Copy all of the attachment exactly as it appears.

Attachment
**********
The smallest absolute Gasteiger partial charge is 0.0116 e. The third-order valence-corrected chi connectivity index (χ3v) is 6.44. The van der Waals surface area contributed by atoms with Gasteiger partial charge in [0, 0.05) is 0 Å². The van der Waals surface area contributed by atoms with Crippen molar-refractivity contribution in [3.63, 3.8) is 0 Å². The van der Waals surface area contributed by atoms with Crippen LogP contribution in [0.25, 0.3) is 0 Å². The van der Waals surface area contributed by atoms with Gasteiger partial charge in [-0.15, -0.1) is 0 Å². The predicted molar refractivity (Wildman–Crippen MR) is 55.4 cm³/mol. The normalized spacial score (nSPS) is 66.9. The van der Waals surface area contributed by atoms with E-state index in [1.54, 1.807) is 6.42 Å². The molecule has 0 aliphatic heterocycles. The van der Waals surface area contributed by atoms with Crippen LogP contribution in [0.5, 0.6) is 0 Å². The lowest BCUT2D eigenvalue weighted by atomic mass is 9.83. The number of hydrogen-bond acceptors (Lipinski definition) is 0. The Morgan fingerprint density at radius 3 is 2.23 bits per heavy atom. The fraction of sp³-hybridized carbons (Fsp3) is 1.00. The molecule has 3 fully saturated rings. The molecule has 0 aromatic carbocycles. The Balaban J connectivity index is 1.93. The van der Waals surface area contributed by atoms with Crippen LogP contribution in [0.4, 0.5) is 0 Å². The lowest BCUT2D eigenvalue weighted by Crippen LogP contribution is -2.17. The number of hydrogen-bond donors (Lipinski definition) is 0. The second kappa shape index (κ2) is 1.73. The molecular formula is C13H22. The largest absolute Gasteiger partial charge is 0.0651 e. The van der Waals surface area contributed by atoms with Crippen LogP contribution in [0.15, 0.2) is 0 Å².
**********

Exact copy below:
The smallest absolute Gasteiger partial charge is 0.0116 e. The third-order valence-corrected chi connectivity index (χ3v) is 6.44. The van der Waals surface area contributed by atoms with Gasteiger partial charge in [0, 0.05) is 0 Å². The van der Waals surface area contributed by atoms with Crippen molar-refractivity contribution in [3.63, 3.8) is 0 Å². The van der Waals surface area contributed by atoms with Crippen LogP contribution in [0.25, 0.3) is 0 Å². The van der Waals surface area contributed by atoms with Gasteiger partial charge in [-0.15, -0.1) is 0 Å². The predicted molar refractivity (Wildman–Crippen MR) is 55.4 cm³/mol. The normalized spacial score (nSPS) is 66.9. The van der Waals surface area contributed by atoms with E-state index in [1.54, 1.807) is 6.42 Å². The molecule has 0 aliphatic heterocycles. The van der Waals surface area contributed by atoms with Crippen LogP contribution in [0.5, 0.6) is 0 Å². The lowest BCUT2D eigenvalue weighted by atomic mass is 9.83. The number of hydrogen-bond acceptors (Lipinski definition) is 0. The Morgan fingerprint density at radius 3 is 2.23 bits per heavy atom. The fraction of sp³-hybridized carbons (Fsp3) is 1.00. The molecule has 3 fully saturated rings. The molecule has 0 aromatic carbocycles. The Balaban J connectivity index is 1.93. The van der Waals surface area contributed by atoms with Crippen LogP contribution in [0.4, 0.5) is 0 Å². The lowest BCUT2D eigenvalue weighted by Crippen LogP contribution is -2.17. The number of hydrogen-bond donors (Lipinski definition) is 0. The second kappa shape index (κ2) is 1.73. The molecular formula is C13H22. The largest absolute Gasteiger partial charge is 0.0651 e. The van der Waals surface area contributed by atoms with Crippen LogP contribution in [0.15, 0.2) is 0 Å².